Can You Turn Your Bad Fat Into Good Fat?
A healthy diet should consist of all three macronutrients – carbohydrate, protein, and fat. Yes, fat. Fat helps provide energy and material for building body tissue including cell membranes and muscle. Fat is also needed to for the body to absorb certain vitamins, such as vitamins A, D, E and K (known as fat-soluble vitamins). Omega-3 fatty acids are good for both the heart and brain.
Just as some fat is good in your foods, the body needs some fat on it as well. While you may strive for a low body fat percentage, your aim is never zero. “Essential” body fat is necessary to maintain life and reproductive functions. The percentage of essential fat for men is lower (2-5%) as women need a slightly higher range due to childbearing and other hormonal functions (goal: 10 to 13%).
You also have fat in the body known as “storage” fat. This fat accumulation protects the internal organs in the chest and abdomen, but as we all know, some is good but too much is bad for our health. Excess body fat can lead to conditions such as heart disease and diabetes.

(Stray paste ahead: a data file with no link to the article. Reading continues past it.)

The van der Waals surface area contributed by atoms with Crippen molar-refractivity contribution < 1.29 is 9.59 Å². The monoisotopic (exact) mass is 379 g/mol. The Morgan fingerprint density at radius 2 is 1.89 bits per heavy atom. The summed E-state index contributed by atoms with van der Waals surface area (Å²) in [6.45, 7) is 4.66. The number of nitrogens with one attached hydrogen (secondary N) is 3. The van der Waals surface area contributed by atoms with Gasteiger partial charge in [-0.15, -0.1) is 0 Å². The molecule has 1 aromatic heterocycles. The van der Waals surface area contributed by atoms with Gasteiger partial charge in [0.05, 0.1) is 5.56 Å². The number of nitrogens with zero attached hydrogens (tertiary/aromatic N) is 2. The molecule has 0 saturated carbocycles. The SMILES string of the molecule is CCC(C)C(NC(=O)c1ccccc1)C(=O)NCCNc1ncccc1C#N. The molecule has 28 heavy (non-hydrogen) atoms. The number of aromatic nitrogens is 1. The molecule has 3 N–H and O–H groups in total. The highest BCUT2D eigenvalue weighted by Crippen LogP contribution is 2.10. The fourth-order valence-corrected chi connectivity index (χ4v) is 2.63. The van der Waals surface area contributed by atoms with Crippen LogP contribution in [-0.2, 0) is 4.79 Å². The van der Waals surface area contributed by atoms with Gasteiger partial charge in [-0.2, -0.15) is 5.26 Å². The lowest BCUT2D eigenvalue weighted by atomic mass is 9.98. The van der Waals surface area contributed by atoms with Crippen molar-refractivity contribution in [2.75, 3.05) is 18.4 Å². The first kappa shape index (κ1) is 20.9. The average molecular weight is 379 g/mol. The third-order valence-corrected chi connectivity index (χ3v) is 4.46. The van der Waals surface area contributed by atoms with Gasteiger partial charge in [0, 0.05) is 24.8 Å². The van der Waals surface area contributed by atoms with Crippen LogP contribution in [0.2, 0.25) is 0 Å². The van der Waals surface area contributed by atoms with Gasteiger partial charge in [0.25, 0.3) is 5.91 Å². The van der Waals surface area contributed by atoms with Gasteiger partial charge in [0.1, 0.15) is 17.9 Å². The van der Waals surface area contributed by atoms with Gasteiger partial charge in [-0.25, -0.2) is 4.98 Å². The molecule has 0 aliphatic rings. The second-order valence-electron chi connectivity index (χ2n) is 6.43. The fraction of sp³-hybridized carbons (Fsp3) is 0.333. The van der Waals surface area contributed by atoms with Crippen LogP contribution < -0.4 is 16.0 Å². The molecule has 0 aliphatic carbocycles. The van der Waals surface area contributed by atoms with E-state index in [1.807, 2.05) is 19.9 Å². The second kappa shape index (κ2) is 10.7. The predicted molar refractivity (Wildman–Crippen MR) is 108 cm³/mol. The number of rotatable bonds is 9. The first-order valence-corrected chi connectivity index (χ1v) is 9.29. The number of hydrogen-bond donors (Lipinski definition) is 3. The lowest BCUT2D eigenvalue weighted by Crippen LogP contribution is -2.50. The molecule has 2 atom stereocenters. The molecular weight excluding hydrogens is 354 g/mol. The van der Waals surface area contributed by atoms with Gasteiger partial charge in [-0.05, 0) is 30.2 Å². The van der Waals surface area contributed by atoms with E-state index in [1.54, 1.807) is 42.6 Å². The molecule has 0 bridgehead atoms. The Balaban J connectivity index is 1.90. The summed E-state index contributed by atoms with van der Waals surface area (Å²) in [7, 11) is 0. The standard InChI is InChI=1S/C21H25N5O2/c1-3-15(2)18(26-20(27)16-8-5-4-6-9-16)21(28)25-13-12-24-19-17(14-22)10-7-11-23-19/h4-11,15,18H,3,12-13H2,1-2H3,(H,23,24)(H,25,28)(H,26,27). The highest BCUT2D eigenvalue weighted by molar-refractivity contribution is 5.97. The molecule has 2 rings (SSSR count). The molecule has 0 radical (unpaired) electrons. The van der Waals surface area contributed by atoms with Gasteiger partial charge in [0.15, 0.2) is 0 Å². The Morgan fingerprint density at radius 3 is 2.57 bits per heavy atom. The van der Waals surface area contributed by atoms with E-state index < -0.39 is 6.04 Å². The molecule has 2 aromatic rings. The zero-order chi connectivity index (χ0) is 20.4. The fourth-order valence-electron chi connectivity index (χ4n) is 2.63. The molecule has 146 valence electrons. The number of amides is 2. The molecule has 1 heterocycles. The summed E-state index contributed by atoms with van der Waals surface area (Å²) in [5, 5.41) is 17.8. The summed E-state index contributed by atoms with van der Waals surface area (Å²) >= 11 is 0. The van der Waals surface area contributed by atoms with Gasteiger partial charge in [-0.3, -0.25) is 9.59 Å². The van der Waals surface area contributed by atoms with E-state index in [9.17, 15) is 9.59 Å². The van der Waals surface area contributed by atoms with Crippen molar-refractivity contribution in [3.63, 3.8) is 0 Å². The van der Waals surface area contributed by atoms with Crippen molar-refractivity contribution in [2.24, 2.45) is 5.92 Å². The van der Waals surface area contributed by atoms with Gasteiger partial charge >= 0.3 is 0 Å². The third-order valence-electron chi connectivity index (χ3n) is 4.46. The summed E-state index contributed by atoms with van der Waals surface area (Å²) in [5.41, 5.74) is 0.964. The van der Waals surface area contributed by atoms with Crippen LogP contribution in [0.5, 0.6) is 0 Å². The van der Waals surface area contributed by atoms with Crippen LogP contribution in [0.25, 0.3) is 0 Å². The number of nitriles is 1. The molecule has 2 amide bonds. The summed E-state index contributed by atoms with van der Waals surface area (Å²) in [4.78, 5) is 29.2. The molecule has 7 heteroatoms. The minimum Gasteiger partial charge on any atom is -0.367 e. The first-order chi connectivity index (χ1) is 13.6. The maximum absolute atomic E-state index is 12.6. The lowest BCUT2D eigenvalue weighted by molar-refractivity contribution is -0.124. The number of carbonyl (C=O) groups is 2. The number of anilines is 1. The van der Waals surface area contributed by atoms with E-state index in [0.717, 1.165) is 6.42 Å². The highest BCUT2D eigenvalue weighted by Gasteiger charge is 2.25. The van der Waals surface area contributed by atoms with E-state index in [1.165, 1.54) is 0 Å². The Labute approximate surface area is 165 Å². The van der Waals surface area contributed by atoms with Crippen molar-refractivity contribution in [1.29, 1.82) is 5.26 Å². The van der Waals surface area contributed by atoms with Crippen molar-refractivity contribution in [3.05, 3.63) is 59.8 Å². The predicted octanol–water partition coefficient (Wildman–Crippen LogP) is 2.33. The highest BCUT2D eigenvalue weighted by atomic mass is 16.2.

Our body fat can be broken down even further. Brown fat, known as “good fat” burns calories to generate body heat. Babies, for example, are born with a lot of brown fat so they stay warm. White fat is not considered good fat. This type of fat develops as a result of storing excess calories.
Now, you may think of exercise as a tool toward simply burning away unwanted fat. But researchers have found it can do more than that. It may actually help the body turn our bad white fat into good brown fat. It may also help us boost glucose intolerance and offer us “grace” over a bad diet.
Laurie Goodyear PhD of the Joslin Diabetes Center and colleagues found that active mice show a significant shift in gene expression in subcutaneous fat over sedentary mice. After just 11 days of exercise training, the researchers noted histologic changes known as “browning.” The adipose cells shrank, shedding some of the lipids inside and increased the mitochondria within the cell (which contain pigment that gives a brown appearance.)
Mice with the exercise-trained fat cells also showed improved glucose tolerance even when there was no change to overall body weight or food consumption – even when the mice ate a high fat diet.